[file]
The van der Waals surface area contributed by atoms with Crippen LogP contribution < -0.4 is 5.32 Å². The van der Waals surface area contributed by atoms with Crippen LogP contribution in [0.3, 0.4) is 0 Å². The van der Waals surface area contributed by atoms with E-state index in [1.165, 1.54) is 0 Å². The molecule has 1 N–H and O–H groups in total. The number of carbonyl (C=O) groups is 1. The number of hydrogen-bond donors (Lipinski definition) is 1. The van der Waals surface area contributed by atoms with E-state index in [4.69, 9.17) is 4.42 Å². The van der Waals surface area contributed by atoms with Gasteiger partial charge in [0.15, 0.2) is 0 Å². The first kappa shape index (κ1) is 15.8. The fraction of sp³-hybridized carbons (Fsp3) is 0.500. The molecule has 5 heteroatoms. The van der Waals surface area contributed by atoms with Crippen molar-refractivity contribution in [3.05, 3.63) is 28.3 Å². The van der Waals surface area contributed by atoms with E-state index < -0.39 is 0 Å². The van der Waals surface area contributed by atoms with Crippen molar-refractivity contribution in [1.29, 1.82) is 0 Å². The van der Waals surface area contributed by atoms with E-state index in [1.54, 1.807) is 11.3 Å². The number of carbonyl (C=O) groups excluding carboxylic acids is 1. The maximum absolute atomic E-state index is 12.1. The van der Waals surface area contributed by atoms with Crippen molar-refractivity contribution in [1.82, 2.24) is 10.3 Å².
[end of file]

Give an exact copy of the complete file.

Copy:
The van der Waals surface area contributed by atoms with Crippen LogP contribution < -0.4 is 5.32 Å². The van der Waals surface area contributed by atoms with Crippen LogP contribution in [0.3, 0.4) is 0 Å². The van der Waals surface area contributed by atoms with E-state index in [1.165, 1.54) is 0 Å². The molecule has 1 N–H and O–H groups in total. The number of carbonyl (C=O) groups is 1. The number of hydrogen-bond donors (Lipinski definition) is 1. The van der Waals surface area contributed by atoms with E-state index in [4.69, 9.17) is 4.42 Å². The van der Waals surface area contributed by atoms with Gasteiger partial charge in [0.15, 0.2) is 0 Å². The first kappa shape index (κ1) is 15.8. The fraction of sp³-hybridized carbons (Fsp3) is 0.500. The molecule has 5 heteroatoms. The van der Waals surface area contributed by atoms with Crippen molar-refractivity contribution in [3.05, 3.63) is 28.3 Å². The van der Waals surface area contributed by atoms with E-state index < -0.39 is 0 Å². The van der Waals surface area contributed by atoms with Crippen molar-refractivity contribution in [1.29, 1.82) is 0 Å². The van der Waals surface area contributed by atoms with E-state index in [1.54, 1.807) is 11.3 Å². The number of carbonyl (C=O) groups excluding carboxylic acids is 1. The maximum absolute atomic E-state index is 12.1. The van der Waals surface area contributed by atoms with Crippen molar-refractivity contribution in [1.82, 2.24) is 10.3 Å².